Without Gates' money and the attempt to convert a few TPS schools to the 'small schools' format, at least one of them would have closed (Libbey) already. The small schools is very simply that, the campus is divided into four schools instead of one. Each complete with its own administrators, teacher leaders, and identity inside the larger building. The divide, I believe, she is referring to is created by the individual environments. No different than a gang claiming a block in a neighborhood. Each school has its own name and color and identity. This creates competition and therefore, the kids take it too far and start 'claiming' their school. Which eventually leads to more fights. Yes, they will fight over anything. Hope this helped clear it up a bit. As for the success or failure of the small schools, that is up to the leadership, unfortunately that area is lacking and rife with corruption inside TPS.

These are the times that try men's souls. The summer soldier and the sunshine patriot will; in this crisis, shrink from the service of their country; but he that stands by it now, deserves the love and thanks of man and woman. -Thomas Paine

I have fortunately had the opportunity to discuss the small schools concept at Scott with seversal teachers on the staff there as well as several students who attend. The picture painted was definitely a dismal one. These students were obviously motivated young people, all with goals of attending college and expressed extreme dissatisfaction with the happenings at Scott, Some of the concerns they expressed were:
1. An appallling lack of teaching staff whom they respect as true leaders who care about their learning; they specifically named a handful of teachers who they feel have been truly helpful to them; mainly they feel that the staff cares more about how thy're dressed than who they are as people.

2. The separate schools are organized by student choices; thus are largely influenced by gang domination. Very little if any counselling is available to assist students in their school selection.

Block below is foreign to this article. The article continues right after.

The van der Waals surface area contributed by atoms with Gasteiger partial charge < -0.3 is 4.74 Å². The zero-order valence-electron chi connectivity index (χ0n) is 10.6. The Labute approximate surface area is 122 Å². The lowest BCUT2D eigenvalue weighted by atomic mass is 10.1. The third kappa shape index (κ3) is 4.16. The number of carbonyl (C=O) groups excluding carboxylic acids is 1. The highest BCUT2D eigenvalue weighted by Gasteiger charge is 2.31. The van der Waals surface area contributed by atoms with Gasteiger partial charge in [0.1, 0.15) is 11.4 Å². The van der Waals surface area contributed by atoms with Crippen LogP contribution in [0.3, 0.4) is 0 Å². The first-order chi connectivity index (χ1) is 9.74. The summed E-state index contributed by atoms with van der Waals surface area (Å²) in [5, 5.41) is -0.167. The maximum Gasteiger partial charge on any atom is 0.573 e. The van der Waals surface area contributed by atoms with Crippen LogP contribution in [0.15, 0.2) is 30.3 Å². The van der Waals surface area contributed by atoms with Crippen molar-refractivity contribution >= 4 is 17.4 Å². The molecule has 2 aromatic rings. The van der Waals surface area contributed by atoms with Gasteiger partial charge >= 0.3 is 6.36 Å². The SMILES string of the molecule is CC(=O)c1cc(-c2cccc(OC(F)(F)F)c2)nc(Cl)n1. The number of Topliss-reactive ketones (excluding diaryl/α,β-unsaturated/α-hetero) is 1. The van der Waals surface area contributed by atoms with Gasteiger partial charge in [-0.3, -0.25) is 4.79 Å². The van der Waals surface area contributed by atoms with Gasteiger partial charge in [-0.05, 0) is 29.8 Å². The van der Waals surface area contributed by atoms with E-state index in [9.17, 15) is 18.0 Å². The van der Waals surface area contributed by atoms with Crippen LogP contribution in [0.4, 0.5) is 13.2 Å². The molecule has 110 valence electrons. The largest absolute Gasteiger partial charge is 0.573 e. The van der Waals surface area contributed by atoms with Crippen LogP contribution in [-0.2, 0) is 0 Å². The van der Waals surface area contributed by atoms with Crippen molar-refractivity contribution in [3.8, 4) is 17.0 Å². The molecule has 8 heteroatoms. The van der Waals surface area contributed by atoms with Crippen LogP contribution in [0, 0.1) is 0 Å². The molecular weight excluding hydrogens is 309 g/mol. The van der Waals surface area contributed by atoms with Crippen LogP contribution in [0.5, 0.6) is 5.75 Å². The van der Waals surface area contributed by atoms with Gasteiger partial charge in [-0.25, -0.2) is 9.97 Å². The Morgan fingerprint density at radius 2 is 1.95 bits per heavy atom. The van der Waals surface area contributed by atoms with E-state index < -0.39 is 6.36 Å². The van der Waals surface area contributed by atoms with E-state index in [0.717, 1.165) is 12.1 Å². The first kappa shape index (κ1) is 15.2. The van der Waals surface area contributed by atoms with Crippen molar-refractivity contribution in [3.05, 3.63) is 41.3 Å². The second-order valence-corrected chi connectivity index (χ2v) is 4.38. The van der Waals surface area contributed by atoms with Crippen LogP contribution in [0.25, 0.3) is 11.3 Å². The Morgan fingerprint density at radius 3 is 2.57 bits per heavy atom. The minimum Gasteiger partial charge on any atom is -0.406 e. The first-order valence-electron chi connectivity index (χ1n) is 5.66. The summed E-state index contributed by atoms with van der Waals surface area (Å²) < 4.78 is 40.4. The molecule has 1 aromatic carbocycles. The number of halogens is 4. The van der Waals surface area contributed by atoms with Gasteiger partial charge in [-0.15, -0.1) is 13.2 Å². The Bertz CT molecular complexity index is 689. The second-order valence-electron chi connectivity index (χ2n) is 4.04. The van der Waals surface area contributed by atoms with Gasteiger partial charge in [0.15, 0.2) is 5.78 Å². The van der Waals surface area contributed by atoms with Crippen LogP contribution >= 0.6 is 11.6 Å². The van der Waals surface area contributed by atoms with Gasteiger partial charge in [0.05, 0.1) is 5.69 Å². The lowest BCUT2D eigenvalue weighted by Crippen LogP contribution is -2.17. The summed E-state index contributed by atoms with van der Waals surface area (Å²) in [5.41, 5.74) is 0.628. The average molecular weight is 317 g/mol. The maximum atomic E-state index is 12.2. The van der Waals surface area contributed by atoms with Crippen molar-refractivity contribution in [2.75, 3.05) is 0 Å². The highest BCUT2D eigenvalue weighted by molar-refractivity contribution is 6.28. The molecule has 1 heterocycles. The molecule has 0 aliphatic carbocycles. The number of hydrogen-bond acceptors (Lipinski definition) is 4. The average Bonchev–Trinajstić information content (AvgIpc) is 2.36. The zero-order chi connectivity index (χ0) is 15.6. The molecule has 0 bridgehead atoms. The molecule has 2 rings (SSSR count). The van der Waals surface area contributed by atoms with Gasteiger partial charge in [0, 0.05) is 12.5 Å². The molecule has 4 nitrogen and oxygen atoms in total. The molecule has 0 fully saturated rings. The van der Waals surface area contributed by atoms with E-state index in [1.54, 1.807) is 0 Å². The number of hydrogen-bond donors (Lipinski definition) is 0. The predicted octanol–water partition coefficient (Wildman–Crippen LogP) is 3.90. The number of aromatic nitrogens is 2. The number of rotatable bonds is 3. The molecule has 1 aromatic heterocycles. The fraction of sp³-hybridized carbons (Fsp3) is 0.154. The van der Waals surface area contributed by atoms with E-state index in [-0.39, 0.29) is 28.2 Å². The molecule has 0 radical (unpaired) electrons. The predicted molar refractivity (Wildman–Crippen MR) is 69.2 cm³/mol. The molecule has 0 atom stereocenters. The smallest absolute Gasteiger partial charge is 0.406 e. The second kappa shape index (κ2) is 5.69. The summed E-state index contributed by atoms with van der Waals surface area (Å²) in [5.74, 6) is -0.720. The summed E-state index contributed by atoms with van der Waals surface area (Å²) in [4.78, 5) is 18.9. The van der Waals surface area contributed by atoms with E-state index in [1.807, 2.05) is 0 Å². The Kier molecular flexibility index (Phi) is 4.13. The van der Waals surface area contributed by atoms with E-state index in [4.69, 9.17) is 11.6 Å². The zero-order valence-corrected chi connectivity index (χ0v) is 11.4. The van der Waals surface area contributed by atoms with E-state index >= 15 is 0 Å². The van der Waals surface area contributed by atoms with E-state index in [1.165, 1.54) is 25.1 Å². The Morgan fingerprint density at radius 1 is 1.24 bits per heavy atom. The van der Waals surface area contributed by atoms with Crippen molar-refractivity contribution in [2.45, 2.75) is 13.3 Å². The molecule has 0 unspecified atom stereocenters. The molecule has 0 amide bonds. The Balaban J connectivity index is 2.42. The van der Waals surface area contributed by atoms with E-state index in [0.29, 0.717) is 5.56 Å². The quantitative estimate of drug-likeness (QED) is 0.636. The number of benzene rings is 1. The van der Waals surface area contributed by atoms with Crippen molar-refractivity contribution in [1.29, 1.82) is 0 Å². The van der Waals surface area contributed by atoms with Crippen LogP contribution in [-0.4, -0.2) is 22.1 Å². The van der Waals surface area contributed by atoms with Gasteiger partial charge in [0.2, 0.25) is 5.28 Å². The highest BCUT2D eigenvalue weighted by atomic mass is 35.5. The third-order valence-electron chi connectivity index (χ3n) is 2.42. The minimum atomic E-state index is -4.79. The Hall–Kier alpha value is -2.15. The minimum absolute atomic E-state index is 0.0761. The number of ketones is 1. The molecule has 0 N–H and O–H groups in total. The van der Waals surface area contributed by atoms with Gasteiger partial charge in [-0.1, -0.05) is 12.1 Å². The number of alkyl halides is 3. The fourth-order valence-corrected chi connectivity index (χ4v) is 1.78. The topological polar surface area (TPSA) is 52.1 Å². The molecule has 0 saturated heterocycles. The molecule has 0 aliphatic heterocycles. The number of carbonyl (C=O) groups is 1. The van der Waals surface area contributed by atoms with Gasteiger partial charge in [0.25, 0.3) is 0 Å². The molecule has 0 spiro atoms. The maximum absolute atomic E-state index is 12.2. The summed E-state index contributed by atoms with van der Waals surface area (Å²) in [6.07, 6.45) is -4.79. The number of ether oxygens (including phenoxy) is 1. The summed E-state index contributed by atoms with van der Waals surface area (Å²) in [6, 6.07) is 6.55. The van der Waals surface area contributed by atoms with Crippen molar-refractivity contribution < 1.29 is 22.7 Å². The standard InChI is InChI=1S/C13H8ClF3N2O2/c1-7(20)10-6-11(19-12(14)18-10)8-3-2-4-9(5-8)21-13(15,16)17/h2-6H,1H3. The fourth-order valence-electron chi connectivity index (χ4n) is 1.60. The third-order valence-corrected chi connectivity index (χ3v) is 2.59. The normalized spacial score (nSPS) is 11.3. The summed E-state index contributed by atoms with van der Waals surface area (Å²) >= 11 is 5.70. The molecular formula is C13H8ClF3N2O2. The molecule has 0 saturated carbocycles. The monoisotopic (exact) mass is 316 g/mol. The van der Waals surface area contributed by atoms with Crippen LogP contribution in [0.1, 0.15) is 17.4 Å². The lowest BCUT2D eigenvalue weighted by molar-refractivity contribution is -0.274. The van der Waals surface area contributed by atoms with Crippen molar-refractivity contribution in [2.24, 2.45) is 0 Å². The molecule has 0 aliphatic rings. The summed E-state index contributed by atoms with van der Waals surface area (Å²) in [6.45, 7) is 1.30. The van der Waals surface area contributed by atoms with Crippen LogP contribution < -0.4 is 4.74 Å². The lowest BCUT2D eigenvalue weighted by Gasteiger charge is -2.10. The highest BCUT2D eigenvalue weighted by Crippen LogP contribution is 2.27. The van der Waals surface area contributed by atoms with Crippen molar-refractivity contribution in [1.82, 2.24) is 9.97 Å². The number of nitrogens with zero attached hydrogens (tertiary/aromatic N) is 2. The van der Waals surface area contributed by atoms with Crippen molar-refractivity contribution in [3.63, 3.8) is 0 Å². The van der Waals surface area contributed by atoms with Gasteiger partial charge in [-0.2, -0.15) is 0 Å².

3. The building is frequently infiltrated by students from other schoos; furthermore they perceive that there is a lot of transition due to the selling of drugs, Those interested in selling move from school to school depending on the best market.

4. More parents need to be involved in the students' education.

5. Their perception is that 80 per cent of the students have little concern about their education and only come to school to hang out.

6. Training which most would agree is important for this technological age is lacking in some of the schools; ie computer training.

I assert that the proof is in the pudding. These students whom I have referred to have joined others in submitting a petition to
end this small schools plan. If the students do not feel that they are getting the education they desire and deserve, is it not arrogant for someone who is not involved to insist that this plan is working?

tell me how any of this is the result of small schools? Believe me I am not defending the small schools, but nothing you stated has anything to do with small schools. Nothing you listed isn't a quality that Scott had before small schools, and simply continued.

These are the times that try men's souls. The summer soldier and the sunshine patriot will; in this crisis, shrink from the service of their country; but he that stands by it now, deserves the love and thanks of man and woman. -Thomas Paine

I graduated from Libbey over 40 years ago. Up until the spring I graduated it was an